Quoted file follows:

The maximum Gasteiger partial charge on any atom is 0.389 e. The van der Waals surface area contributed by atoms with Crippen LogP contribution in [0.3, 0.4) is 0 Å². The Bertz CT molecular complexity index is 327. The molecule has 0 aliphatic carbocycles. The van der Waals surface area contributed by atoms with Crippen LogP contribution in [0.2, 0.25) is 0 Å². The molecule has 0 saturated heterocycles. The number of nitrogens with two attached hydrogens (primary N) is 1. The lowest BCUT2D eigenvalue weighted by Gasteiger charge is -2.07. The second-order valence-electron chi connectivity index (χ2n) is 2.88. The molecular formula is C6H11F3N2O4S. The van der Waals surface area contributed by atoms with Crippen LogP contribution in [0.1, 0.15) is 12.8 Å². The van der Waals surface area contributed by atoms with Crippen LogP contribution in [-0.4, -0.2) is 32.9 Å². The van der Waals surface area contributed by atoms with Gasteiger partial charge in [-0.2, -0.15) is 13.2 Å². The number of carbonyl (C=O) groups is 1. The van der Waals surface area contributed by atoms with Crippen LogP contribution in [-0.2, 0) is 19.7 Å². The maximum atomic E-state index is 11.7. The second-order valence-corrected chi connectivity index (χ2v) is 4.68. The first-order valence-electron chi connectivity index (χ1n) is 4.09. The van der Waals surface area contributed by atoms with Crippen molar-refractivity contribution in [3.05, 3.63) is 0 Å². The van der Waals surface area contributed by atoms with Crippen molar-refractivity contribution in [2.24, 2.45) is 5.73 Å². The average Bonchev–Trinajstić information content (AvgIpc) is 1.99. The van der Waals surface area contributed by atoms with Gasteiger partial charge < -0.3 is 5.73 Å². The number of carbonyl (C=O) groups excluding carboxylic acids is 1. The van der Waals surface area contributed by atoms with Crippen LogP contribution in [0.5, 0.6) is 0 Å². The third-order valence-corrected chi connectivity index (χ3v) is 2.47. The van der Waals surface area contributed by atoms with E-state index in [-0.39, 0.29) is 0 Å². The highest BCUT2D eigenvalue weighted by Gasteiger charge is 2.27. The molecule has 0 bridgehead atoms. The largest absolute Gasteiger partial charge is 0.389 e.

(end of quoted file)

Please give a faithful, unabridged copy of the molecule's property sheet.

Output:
The maximum Gasteiger partial charge on any atom is 0.389 e. The van der Waals surface area contributed by atoms with Crippen LogP contribution in [0.3, 0.4) is 0 Å². The Bertz CT molecular complexity index is 327. The molecule has 0 aliphatic carbocycles. The van der Waals surface area contributed by atoms with Crippen LogP contribution in [0.2, 0.25) is 0 Å². The molecule has 0 saturated heterocycles. The number of nitrogens with two attached hydrogens (primary N) is 1. The lowest BCUT2D eigenvalue weighted by Gasteiger charge is -2.07. The second-order valence-electron chi connectivity index (χ2n) is 2.88. The molecular formula is C6H11F3N2O4S. The van der Waals surface area contributed by atoms with Crippen LogP contribution in [0.1, 0.15) is 12.8 Å². The van der Waals surface area contributed by atoms with Crippen LogP contribution in [-0.4, -0.2) is 32.9 Å². The van der Waals surface area contributed by atoms with Gasteiger partial charge in [-0.2, -0.15) is 13.2 Å². The number of carbonyl (C=O) groups is 1. The van der Waals surface area contributed by atoms with Crippen LogP contribution in [-0.2, 0) is 19.7 Å². The maximum atomic E-state index is 11.7. The second-order valence-corrected chi connectivity index (χ2v) is 4.68. The first-order valence-electron chi connectivity index (χ1n) is 4.09. The van der Waals surface area contributed by atoms with Crippen molar-refractivity contribution in [3.05, 3.63) is 0 Å². The van der Waals surface area contributed by atoms with Crippen molar-refractivity contribution in [2.24, 2.45) is 5.73 Å². The average Bonchev–Trinajstić information content (AvgIpc) is 1.99. The van der Waals surface area contributed by atoms with Gasteiger partial charge < -0.3 is 5.73 Å². The number of carbonyl (C=O) groups excluding carboxylic acids is 1. The van der Waals surface area contributed by atoms with Crippen LogP contribution in [0.5, 0.6) is 0 Å². The third-order valence-corrected chi connectivity index (χ3v) is 2.47. The van der Waals surface area contributed by atoms with E-state index in [-0.39, 0.29) is 0 Å². The highest BCUT2D eigenvalue weighted by Gasteiger charge is 2.27. The molecule has 0 bridgehead atoms. The largest absolute Gasteiger partial charge is 0.389 e.